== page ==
Local Fights Against Austerity are Growing Across the U.S.

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Local Fights Against Austerity are Growing Across the U.S.

Local Fights Against Austerity are Growing Across the U.S.
Tue, 5/7/2013 - by Mark Vorpahl

Between sequestration, with its damaging impact on workers and the economy, and the billions of dollars in cuts to Social Security, Medicare and other necessary social programs that President Obama is pushing, it is evident that the economic policies of both major parties are not intended to promote a recovery for working people.

You cannot lift up a nation's economy while slashing away at its consumers' pocketbooks. In order to justify their defiance of this elementary law, both Republicans and Democrats start talking the language of "austerity," that is, the notion that economic policy must be guided by reducing budgetary deficits first and foremost, and that workers exclusively must be made to pay the cost.

Policies associated with austerity include the cutting of public programs, privatizing existing government assets, mass layoffs of public workers and wage freezes for those who remain, union busting in the public sector and the revising of labor laws to further enhance the power of employers at the expense of employees.

Enforcing these policies during a recession prevents a recovery. Economic theory predicts this and history demonstrates it. Why, then, would the politicians promote austerity? Because these policies assure that the 1% will be let off the hook from paying their fair share of taxes that help subsidize the social safety net, and will have vast pools of public capital opened up for their private investment.

Why worry about the overall economy when the real power brokers from the corporations and banks are making out just fine with austerity? The message seems clear: As long as Wall Street is enjoying the "recovery," no one else gets to. Wall Street has used its vast wealth to lobby politicians for policies that are in its interests. In order for working people to climb out of the recession, they will have to organize in order to create their own power base.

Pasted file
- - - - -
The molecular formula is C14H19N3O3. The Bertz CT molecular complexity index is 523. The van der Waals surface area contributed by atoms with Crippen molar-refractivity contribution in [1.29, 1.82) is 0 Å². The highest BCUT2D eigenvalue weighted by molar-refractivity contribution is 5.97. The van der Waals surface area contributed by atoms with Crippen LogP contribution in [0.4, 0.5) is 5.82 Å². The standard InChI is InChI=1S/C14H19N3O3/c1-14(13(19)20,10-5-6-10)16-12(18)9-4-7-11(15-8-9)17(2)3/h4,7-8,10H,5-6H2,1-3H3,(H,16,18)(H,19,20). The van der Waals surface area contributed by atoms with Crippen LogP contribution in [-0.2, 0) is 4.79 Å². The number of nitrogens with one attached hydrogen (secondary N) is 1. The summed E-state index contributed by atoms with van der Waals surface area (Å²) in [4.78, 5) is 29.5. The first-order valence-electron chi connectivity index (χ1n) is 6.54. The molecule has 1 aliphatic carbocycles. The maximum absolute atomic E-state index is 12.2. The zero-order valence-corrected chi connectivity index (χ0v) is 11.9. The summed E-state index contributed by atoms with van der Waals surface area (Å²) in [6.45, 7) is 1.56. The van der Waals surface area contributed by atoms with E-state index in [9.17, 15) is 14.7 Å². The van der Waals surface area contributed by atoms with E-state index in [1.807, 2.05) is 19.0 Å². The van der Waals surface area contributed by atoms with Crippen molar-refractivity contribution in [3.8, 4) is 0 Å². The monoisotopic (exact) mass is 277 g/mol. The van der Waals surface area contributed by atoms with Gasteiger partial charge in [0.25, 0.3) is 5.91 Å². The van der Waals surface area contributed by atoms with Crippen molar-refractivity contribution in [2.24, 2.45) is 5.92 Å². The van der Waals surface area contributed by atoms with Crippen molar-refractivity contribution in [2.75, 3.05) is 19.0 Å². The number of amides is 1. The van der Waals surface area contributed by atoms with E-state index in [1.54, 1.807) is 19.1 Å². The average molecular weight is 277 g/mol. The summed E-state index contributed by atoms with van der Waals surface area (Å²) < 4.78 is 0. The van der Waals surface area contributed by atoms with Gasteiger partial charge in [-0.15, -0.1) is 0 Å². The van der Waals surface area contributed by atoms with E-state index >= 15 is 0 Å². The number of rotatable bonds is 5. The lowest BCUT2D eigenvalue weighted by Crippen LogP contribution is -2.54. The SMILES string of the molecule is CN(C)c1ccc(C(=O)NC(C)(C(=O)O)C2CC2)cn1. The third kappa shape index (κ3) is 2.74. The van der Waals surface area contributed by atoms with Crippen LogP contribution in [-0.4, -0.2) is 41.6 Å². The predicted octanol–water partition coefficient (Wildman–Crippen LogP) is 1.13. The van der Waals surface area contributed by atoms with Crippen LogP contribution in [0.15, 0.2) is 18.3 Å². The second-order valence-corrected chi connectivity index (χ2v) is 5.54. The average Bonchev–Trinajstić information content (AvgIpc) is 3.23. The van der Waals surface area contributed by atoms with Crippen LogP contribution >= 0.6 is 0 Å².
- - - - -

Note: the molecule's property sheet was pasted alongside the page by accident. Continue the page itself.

Local Struggles

As already noted, austerity is being enforced on a national scale. Below the radar of news headlines, for the most part, the policies of austerity are spreading on a local level as well with even more devastating immediate impact. Along with this, there has been a growing grassroots opposition to austerity starting locally.

This is most visibly the case in Chicago where Mayor Rahm Emanuel plans to sacrifice 54 public schools on the alter of austerity and Obama's "Race to the Top." Thirty thousand students from primarily low-income black and Latino neighborhoods will be affected. Rising to confront Mayor Emanuel's threats has been a grassroots opposition that was built from previous battles linking the Chicago Teachers' Union's interests with those of the working class communities at large. This was most evident at a large rally against the school closures on March 27.

In Detroit the movers behind austerity have taken their most politically extreme measures yet, putting the city ahead of the curve for what is likely to develop across the country. Michigan Governor Rick Synder has appointed Kevyn Orr, of Jones Day Law firm, as Detroit's Emergency Financial Manager. Orr has the power to dismiss elected officials, tear up union contracts, privatize public assets and impose new taxes without a vote. He will use this power to enforce austerity. Though Orr has yet to unveil his plans, there have already been numerous protests and rallies, and the actions are likely to increase.